Away from the UK, the Dutch auctions are well-structured and will be highly competed and if the USA market takes off, it could provide huge opportunity.

What is the biggest challenge for wind? How would you fix it?
It’s hard to get away from the fact that UK onshore faces challenges both to the levels of subsidy and the success of planning.

Offshore, the challenge is whether developers and investors can trust the Government not to make further retrospective changes which affect the sector: Levy Exemption Certificates have already been removed and projects like Galloper and Rampion would not be immune from changes to the Renewables Obligation.

DECC urgently needs to provide a clear long-term vision for the sector and provide clarity on Contracts for Difference timetables and budgets. It would also be nice to see the same level of planning support for wind as fracking will allegedly receive.

What do you enjoy most about working in wind?
Because of my focus on offshore wind, I have witnessed the many challenges associated with that sector: supply chain shortages, technical problems and lack of finance, all of which the industry has solved, mainly by those companies that believed offshore wind had a strong future. I have been delighted to see offshore wind emerge as a true mature asset class.

There will doubtless be new challenges to come, but I am now confident that they will be solvable.

Why did you join A Word About Wind?
I was told the drinks evenings are unmissable!

Wind Watch

Wind Watch is published every Monday and Friday.

In the meantime, here is the latest in a regular series of Q&As profiling our members. Interested in being profiled in future? Please contact Richard Heap, editor or Joe Gulliver, membership manager.

Name: Dominic Szanto

Job: Director, Renewable Energy Capital

Company: JLL

How long have you worked in renewables?
I began my career in energy storage and moved into wind in 2006 when I joined the commercial team of RWE Innogy in their dedicated renewables division. Subsequently, I moved on to head up all of RWE Innogy’s UK and offshore wind M&A activities. In April 2015 I moved to JLL to head up a new offshore wind advisory function.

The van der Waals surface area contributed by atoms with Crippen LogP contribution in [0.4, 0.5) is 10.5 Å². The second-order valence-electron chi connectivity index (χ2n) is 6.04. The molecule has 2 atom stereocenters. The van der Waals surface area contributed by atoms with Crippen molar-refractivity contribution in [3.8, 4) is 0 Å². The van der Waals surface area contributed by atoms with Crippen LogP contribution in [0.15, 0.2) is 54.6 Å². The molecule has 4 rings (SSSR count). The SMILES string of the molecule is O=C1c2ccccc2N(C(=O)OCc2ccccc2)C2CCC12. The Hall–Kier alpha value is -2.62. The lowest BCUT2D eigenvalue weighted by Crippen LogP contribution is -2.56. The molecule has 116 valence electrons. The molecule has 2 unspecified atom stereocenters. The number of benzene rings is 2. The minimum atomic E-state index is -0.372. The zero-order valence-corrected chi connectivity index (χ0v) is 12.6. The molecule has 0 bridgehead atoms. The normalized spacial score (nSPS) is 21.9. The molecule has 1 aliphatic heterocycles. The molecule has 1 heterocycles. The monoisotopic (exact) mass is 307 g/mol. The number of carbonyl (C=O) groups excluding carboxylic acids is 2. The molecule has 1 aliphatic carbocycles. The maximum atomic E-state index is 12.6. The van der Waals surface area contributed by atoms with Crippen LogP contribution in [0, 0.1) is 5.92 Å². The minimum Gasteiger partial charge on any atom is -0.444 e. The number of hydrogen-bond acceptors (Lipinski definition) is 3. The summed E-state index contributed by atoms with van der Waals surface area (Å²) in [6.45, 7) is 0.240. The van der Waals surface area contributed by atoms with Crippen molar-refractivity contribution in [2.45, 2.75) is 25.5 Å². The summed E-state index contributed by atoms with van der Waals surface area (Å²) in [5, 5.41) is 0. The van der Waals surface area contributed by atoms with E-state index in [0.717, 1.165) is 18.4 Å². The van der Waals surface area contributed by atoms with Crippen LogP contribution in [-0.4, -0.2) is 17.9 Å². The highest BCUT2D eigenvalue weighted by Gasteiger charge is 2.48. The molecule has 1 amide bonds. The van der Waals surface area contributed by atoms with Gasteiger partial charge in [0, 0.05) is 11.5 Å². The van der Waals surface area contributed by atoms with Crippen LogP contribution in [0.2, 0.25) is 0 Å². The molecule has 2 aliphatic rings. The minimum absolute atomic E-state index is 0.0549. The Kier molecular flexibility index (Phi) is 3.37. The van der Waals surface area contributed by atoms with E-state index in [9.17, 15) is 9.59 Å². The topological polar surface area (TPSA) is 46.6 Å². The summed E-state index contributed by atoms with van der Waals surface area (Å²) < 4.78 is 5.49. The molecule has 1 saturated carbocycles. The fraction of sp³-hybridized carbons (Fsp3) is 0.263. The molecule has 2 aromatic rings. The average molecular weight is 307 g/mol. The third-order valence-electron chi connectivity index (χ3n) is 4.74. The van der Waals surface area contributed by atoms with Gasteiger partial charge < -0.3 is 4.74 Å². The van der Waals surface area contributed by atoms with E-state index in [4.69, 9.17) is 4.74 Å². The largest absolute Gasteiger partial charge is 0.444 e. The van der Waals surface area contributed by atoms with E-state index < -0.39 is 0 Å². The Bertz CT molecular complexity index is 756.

In ten words or fewer, what does your firm do?
M&A, debt and equity fundraising and financial advisory across renewables.

In which markets do you see the biggest opportunities?
Given sufficient clarity and support, offshore wind in the UK is still a potentially huge market. Even if future growth is limited, there will still be opportunities for consolidation of assets to the ‘lowest cost of capital’, as we have seen in the onshore market, with utilities and developers looking to take more of an asset management role.

Away from the UK, the Dutch auctions are well-structured and will be highly competed and if the USA market takes off, it could provide huge opportunity.

What is the biggest challenge for wind? How would you fix it?
It’s hard to get away from the fact that UK onshore faces challenges both to the levels of subsidy and the success of planning.

Offshore, the challenge is whether developers and investors can trust the Government not to make further retrospective changes which affect the sector: Levy Exemption Certificates have already been removed and projects like Galloper and Rampion would not be immune from changes to the Renewables Obligation.

DECC urgently needs to provide a clear long-term vision for the sector and provide clarity on Contracts for Difference timetables and budgets. It would also be nice to see the same level of planning support for wind as fracking will allegedly receive.

What do you enjoy most about working in wind?
Because of my focus on offshore wind, I have witnessed the many challenges associated with that sector: supply chain shortages, technical problems and lack of finance, all of which the industry has solved, mainly by those companies that believed offshore wind had a strong future. I have been delighted to see offshore wind emerge as a true mature asset class.

There will doubtless be new challenges to come, but I am now confident that they will be solvable.

Why did you join A Word About Wind?
I was told the drinks evenings are unmissable!

Full archive access is available to members only

Not a member yet?

Become a member of the 6,500-strong A Word About Wind community today, and gain access to our premium content, exclusive lead generation and investment opportunities.

Full archive access is available to members only

Not a member yet?

Become a member of the 6,500-strong A Word About Wind community today, and gain access to our premium content, exclusive lead generation and investment opportunities.